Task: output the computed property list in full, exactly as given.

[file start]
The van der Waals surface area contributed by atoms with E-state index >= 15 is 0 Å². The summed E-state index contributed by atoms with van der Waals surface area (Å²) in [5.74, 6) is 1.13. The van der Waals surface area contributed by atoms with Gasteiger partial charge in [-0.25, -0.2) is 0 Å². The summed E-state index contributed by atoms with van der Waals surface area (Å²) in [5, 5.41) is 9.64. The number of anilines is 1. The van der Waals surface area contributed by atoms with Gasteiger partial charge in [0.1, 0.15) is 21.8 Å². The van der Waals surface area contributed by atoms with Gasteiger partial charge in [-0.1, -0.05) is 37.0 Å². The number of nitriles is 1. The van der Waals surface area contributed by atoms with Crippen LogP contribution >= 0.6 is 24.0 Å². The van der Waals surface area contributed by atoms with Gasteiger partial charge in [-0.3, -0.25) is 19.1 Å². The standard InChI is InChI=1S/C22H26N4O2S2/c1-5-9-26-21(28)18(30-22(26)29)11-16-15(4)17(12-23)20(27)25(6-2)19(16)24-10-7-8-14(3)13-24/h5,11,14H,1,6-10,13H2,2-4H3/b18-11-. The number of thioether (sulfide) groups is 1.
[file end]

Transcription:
The van der Waals surface area contributed by atoms with E-state index >= 15 is 0 Å². The summed E-state index contributed by atoms with van der Waals surface area (Å²) in [5.74, 6) is 1.13. The van der Waals surface area contributed by atoms with Gasteiger partial charge in [-0.25, -0.2) is 0 Å². The summed E-state index contributed by atoms with van der Waals surface area (Å²) in [5, 5.41) is 9.64. The number of anilines is 1. The van der Waals surface area contributed by atoms with Gasteiger partial charge in [0.1, 0.15) is 21.8 Å². The van der Waals surface area contributed by atoms with Gasteiger partial charge in [-0.1, -0.05) is 37.0 Å². The number of nitriles is 1. The van der Waals surface area contributed by atoms with Crippen LogP contribution >= 0.6 is 24.0 Å². The van der Waals surface area contributed by atoms with Gasteiger partial charge in [-0.3, -0.25) is 19.1 Å². The standard InChI is InChI=1S/C22H26N4O2S2/c1-5-9-26-21(28)18(30-22(26)29)11-16-15(4)17(12-23)20(27)25(6-2)19(16)24-10-7-8-14(3)13-24/h5,11,14H,1,6-10,13H2,2-4H3/b18-11-. The number of thioether (sulfide) groups is 1.